A new method of cervical cancer screening which is designed to be done by women at home could bring down the rates of cervical cancer and associated deaths. The work, presented at the National Cancer Research Institute (NCRI) Conference 2019 in Glasgow, has attracted immense attention because of its feasibility and wide acceptance.
Women need to have a cervical screening test every five years from the age of 25. The Pap smear, also called a Pap test, is a procedure performed at a GP surgery to test for cervical cancer in women. Image Credit: Iryna Inshyna / Shutterstock
Cervical cancer is among the most deadly cancers in women, and in many cases it is due to infection with certain high-risk strains of the human papilloma virus (HPV). For this reason, HPV screening is a top-priority intervention among women of reproductive age, in order to detect women who are at higher risk for cancer of the cervix. The current testing methods are extremely sensitive but specificity is relatively limited, making a second round of differentiation necessary. At present, cervical smears taken by a doctor are the gold standard for screening in HPV+ women.
In the UK, the National Health Service (NHS) calls in all women between the age of 25 and 64 years for a cervical screening, but the response rates have been dwindling, leaving out about a quarter of all eligible women. This is a great pity, as cervical screening is meant to pick up early changes in the cervix that could herald the beginnings of a cancerous change, but are not cancerous in any sense and could be completely treated.
Reasons for the low rate of cervical smear screening include embarrassment, not realizing its importance, or plain old procrastination.
The current study aims to replace that by a test for early precancerous change, which is called cervical intraepithelial neoplasia (CIN) grade 2 and above. The key change tested for is high levels of DNA methylation. The test uses the S5 methylation classifier at target regions of the HPV strains HPV16, HPV18, HPV31, HPV33, and a human gene, namely, EPB41L3.
The classifier test was performed on 2 sets of specimens which could be collected noninvasively from women who came in for colposcopy at the Royal London Hospital due to a prior abnormal cytology screening or HPV positivity. There were 503 women who gave urine samples and 600 who self-collected vaginal samples using provided tools.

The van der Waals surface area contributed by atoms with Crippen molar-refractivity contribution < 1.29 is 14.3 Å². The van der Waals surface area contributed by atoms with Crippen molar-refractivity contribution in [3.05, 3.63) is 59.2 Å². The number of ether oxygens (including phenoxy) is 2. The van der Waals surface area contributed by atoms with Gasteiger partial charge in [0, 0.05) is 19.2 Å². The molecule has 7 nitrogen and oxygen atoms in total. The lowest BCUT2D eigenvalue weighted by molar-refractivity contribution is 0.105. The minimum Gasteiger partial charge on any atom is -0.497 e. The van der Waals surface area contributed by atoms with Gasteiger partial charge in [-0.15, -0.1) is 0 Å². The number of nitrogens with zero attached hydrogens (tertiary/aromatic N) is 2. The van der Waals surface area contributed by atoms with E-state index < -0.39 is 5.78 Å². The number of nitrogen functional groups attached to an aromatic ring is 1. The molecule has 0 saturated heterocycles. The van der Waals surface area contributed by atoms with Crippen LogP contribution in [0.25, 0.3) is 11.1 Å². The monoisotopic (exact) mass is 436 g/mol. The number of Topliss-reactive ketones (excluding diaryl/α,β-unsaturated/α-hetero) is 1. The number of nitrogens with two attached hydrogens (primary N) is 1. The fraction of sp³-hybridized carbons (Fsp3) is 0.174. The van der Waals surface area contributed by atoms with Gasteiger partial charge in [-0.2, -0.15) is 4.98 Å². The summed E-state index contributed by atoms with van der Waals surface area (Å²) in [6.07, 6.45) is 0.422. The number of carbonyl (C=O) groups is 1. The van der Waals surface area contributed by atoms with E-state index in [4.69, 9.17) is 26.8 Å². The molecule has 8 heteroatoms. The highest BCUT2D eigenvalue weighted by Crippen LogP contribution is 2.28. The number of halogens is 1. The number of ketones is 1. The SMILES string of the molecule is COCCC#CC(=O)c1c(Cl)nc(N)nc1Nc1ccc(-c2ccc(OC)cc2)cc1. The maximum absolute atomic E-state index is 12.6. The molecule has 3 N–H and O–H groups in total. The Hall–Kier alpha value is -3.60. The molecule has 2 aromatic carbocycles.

The researchers extracted DNA from the samples and analyzed it to calculate the average methylation.
The S5 classifier was able to differentiate normal and CIN1 samples from those with CIN2+, for both urine and vaginal self-swab samples. The sensitivity was 66% with urine samples and 71% for vaginal samples. The specificity was 72% and 68% respectively. These figures are lower than those achieved by the current cervical smear program in the UK. However, the researchers are confident that this is only a proof of concept, and they say it will be soon as effective as the official program. Says researcher Belinda Nedjai, “It will be soon. With improvement we'll get there.”
The researchers say, “We demonstrated that S5 can be successfully amplified in urine and vaginal self-collected samples and that the classifier is able to correctly identify CIN2+ women.” The advantages of a DIY kit are obvious: more HPV positive women will test themselves, perhaps repeatedly, thus enhancing the chances of picking up more cervical cancers at an early stage, when they are potentially curable. It would also save doctor time since it is based on self-testing.
Many organizations welcomed these findings, calling the research a possible “game-changer”. Jo's Cervical Cancer Trust executive Robert Music explained: “It could mean those requiring treatment are identified faster and reduce the number of women having to go for potentially unnecessary investigations at colposcopy.”
The new test, if validated and improved, can reduce costs and enhance accuracy, as well as boost acceptance rates for cervical cancer screening. However, the S5 test must be subjected to clinical trials in much larger numbers to gauge its true effectiveness. At least 10 000 women must be tested before the NHS can even think of offering it, says Nedjai.
Moreover, it will probably not obviate cervical smears, which will probably still continue to be done. However, it offers great promise to reach those women who can’t or won’t meet their doctors for a cervical screening test. She says that within five years this test could be offered via the NHS to be done at home.
It could be done along with conventional screening procedures, to enhance detection sensitivity and prevent unnecessary follow-up testing in some women. At present, the NHS is shifting to offering HPV screening of cervical samples, to look for the presence of the virus in cervical cells. Cell cytology to look for abnormalities in cervical cells indicative of cancer will be done only if the woman is HPV positive. This is based on the realization that almost every cervical cancer is because of HPV infection.
Another researcher, Manuel Rodriguez-Justo, sums up the implications: “This is exciting research that shows it's possible to detect cervical pre-cancer that is at high risk of developing into invasive cancer in urine and vaginal samples collected by women in the comfort and privacy of their own homes. This has the potential to revolutionize the way a positive HPV test is followed up, as well as making it easier for women in countries with no cervical cancer screening program to be tested."
Abstracts from the NCRI Cancer Conferences (2019). Non-invasive methylation test to detect cervical pre-cancer in self-collected vaginal and urine specimens. Belinda Nedjai, Caroline Reuter, Toni Hollingworth, Janet Austin, Louise Cadman, Jack Cuzick, and Attila Lorincz. https://abstracts.ncri.org.uk/abstract/non-invasive-methylation-test-to-detect-cervical-pre-cancer-in-self-collected-vaginal-and-urine-specimens/